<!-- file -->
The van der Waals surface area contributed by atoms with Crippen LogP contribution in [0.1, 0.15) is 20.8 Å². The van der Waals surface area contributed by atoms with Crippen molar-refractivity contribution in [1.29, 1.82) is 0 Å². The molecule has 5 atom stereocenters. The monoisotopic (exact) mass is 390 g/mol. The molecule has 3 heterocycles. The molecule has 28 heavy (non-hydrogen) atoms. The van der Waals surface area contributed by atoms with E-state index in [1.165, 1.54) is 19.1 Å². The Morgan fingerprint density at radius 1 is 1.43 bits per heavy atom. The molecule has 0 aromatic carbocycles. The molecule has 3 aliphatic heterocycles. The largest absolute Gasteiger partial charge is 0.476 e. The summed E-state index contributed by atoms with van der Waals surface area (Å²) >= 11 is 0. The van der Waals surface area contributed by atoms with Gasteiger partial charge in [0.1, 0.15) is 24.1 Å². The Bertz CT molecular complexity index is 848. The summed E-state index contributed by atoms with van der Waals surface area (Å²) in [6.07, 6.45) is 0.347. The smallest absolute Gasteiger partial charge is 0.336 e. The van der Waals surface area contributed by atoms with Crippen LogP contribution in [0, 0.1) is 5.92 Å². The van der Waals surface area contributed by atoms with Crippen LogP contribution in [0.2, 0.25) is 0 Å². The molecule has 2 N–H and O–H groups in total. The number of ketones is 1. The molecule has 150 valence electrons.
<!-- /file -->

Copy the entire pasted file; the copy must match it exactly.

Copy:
The van der Waals surface area contributed by atoms with Crippen LogP contribution in [0.1, 0.15) is 20.8 Å². The van der Waals surface area contributed by atoms with Crippen molar-refractivity contribution in [1.29, 1.82) is 0 Å². The molecule has 5 atom stereocenters. The monoisotopic (exact) mass is 390 g/mol. The molecule has 3 heterocycles. The molecule has 28 heavy (non-hydrogen) atoms. The van der Waals surface area contributed by atoms with E-state index in [1.165, 1.54) is 19.1 Å². The Morgan fingerprint density at radius 1 is 1.43 bits per heavy atom. The molecule has 0 aromatic carbocycles. The molecule has 3 aliphatic heterocycles. The largest absolute Gasteiger partial charge is 0.476 e. The summed E-state index contributed by atoms with van der Waals surface area (Å²) >= 11 is 0. The van der Waals surface area contributed by atoms with Gasteiger partial charge in [0.1, 0.15) is 24.1 Å². The Bertz CT molecular complexity index is 848. The summed E-state index contributed by atoms with van der Waals surface area (Å²) in [6.07, 6.45) is 0.347. The smallest absolute Gasteiger partial charge is 0.336 e. The van der Waals surface area contributed by atoms with Crippen LogP contribution in [0, 0.1) is 5.92 Å². The van der Waals surface area contributed by atoms with Crippen LogP contribution in [0.2, 0.25) is 0 Å². The molecule has 2 N–H and O–H groups in total. The number of ketones is 1. The molecule has 150 valence electrons.